Asia's markets traded mixed on Monday, with many markets retracing initial weakness that had followed Wall Street's sharp losses on Friday.
The market swings were likely related to thin year-end trade accentuating fluctuations. Among the odd moves, oil prices dropped, but energy shares around the region advanced.
U.S. crude oil futures for January delivery, which expire Monday, were down 0.7 percent at $34.49 a barrel in Asia trade, extending declines after losing 2.5 percent in total last week. Brent futures for February delivery were 1.2 percent lower at $36.43 a barrel in Asia trade, after falling as low as $36.17, an 11-year low.
Energy shares might be finding some support on expectations oil prices might be nearing a bottom.
"Although this week we may see some downwards push to oil prices as a result of the U.S. Dollar Index (rising), we highly doubt that prices could move much lower," Daniel Ang, an investment analyst at Phillip Futures, said in a note Monday. He expects Brent might find a floor around $36.20.
In Japan, Inpex tacked on 0.3 percent and in Australia, several energy plays posted strong gains. LNG rose 8.8 percent and Santos tacked on 4.1 percent. Hong Kong-listed shares of Cnooc added 1.7 percent, while Sinopec rose 1.1 percent.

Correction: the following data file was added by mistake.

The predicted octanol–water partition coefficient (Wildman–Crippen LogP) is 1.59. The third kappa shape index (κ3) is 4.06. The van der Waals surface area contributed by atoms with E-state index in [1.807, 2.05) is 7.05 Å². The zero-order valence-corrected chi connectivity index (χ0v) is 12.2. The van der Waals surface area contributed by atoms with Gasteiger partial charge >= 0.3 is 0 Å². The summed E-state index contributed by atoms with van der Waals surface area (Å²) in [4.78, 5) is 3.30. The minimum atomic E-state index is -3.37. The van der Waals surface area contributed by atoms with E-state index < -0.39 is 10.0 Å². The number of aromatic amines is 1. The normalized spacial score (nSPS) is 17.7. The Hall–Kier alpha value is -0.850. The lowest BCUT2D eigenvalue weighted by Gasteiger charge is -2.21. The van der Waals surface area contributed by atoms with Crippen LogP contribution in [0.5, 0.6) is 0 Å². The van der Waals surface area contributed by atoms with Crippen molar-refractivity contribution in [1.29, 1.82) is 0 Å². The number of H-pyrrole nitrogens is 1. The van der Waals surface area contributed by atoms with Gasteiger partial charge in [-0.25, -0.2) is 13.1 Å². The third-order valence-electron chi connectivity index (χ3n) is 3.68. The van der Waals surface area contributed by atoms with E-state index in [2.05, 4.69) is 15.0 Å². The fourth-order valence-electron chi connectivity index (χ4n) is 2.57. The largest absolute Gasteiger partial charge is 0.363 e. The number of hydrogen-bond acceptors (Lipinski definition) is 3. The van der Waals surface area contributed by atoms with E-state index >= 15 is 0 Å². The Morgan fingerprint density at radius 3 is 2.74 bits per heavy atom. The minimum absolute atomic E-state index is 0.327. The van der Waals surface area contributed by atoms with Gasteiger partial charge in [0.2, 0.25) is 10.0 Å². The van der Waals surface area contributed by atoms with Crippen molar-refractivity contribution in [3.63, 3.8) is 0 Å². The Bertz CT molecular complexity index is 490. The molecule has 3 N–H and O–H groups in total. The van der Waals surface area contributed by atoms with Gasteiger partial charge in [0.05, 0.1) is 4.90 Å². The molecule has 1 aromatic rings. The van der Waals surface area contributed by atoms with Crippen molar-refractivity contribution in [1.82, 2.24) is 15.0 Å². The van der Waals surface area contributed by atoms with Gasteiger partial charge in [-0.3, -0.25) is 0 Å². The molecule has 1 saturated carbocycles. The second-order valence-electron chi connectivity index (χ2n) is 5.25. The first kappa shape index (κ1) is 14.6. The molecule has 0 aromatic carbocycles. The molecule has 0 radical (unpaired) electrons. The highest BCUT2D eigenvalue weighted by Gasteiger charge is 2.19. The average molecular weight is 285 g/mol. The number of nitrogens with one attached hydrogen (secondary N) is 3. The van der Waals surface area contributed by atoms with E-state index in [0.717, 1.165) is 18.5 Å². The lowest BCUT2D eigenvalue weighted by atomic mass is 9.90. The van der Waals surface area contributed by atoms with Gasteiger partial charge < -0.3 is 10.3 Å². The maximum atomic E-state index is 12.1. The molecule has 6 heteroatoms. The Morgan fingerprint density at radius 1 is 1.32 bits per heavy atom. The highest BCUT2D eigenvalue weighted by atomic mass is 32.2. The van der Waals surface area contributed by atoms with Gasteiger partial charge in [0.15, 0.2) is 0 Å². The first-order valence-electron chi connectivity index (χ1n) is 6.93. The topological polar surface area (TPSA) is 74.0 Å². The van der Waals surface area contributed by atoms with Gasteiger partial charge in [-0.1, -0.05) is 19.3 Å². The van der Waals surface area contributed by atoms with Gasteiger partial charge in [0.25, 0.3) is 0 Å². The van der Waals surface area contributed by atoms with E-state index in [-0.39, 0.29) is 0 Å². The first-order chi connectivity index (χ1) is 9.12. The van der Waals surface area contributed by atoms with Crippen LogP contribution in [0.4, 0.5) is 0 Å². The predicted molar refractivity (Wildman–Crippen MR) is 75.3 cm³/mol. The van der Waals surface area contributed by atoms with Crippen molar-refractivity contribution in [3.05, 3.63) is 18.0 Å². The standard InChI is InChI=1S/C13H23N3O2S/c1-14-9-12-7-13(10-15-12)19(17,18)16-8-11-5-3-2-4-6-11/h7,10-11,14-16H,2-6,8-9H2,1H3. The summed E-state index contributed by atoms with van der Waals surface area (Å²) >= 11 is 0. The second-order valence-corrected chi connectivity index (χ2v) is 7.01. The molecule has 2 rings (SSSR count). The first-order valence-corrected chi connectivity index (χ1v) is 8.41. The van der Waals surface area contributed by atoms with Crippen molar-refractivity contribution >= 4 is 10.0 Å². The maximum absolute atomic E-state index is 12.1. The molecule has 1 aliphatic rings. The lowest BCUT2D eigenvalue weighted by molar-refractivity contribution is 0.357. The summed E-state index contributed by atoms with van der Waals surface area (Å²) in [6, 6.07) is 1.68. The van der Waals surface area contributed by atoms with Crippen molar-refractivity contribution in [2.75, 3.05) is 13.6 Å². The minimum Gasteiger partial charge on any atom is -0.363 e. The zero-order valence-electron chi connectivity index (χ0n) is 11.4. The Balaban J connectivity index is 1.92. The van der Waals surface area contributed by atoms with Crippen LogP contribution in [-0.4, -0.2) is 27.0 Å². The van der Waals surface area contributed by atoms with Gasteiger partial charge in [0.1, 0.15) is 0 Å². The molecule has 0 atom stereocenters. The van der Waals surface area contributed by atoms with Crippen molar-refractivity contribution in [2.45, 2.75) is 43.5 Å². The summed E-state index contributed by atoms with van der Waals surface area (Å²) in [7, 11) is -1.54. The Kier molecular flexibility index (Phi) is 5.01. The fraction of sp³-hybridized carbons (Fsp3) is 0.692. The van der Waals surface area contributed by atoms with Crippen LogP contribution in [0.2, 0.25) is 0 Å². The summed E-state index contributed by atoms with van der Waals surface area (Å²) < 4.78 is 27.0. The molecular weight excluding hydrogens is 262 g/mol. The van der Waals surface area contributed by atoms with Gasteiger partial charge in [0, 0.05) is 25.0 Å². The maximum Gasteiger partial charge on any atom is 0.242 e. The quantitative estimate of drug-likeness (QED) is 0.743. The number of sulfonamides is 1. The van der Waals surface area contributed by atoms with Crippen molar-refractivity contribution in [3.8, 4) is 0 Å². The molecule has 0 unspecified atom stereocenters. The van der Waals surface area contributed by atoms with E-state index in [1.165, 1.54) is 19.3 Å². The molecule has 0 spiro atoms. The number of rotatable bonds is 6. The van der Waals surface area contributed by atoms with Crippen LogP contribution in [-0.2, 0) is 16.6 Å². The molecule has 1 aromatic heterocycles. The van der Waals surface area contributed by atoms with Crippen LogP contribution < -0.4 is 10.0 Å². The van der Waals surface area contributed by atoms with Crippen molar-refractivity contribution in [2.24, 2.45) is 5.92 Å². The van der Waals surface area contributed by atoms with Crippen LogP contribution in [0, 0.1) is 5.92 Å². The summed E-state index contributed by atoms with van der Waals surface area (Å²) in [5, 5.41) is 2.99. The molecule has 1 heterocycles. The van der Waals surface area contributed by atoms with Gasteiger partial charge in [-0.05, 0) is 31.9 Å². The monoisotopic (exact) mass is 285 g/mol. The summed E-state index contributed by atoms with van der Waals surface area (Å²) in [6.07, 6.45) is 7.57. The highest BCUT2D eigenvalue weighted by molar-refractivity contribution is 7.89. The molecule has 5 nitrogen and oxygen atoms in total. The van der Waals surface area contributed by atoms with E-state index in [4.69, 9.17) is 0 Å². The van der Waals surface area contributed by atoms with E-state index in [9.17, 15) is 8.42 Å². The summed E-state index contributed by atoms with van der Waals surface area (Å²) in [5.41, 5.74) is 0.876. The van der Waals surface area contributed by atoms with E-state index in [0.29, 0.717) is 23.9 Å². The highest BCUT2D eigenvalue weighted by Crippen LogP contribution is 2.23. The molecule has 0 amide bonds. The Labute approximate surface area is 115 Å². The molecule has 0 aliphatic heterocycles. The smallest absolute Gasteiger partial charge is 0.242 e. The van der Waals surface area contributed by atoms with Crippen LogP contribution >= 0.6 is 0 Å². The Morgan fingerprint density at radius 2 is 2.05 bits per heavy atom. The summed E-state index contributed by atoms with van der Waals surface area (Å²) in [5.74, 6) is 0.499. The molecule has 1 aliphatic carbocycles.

In Japan, the Nikkei 225 index closed down 0.4 percent in afternoon trade, retracing an early decline of as much as 1.8 percent, extending Friday's 1.9 percent drop. On Friday, the market took a wild ride after the Bank of Japan disappointed traders hoping for additional stimulus.
The BOJ kept monetary policy unchanged as expected, but the central bank announced a new program to purchase ETFs at annual pace of 300 billion yen ($2.45 billion). This is in addition to the bank's existing ETF purchase program which increases holdings at an annual pace of about 3 trillion yen.
Stephen Innes, senior trader at OANDA Asia Pacific, said the BOJ's move Friday "utterly confused" the market, noting that the ETF program targets not-yet-created funds that target firms "proactively" investing in physical and human capital.
"These types of BOJ moves raise credibility issues regarding the central bank among traders, which accomplishes little more than creating unnecessary volatility in the markets at a time (of year) when liquidity is traditionally at a premium," Innes said in a note Monday.
The BOJ's moves pushed up the yen against the dollar, likely weighing on shares of exporters. The greenback was fetching 121.33 yen in afternoon trade Monday, compared with around 122.40 yen before the decision Friday.
Toshiba plunged 9.8 percent after Dow Jones reported over the weekend that people familiar with the matter said the company is likely to post a full year net loss of around 500 billion yen, or $4.1 billion. After the market close, Toshiba said it expects to post a fiscal year net loss of 550 billion yen.
Sharp was flat after the Nikkei business daily reported over the weekend that U.S. buyout firm KKR & Co. was among the private equity firms interested in investing in the company.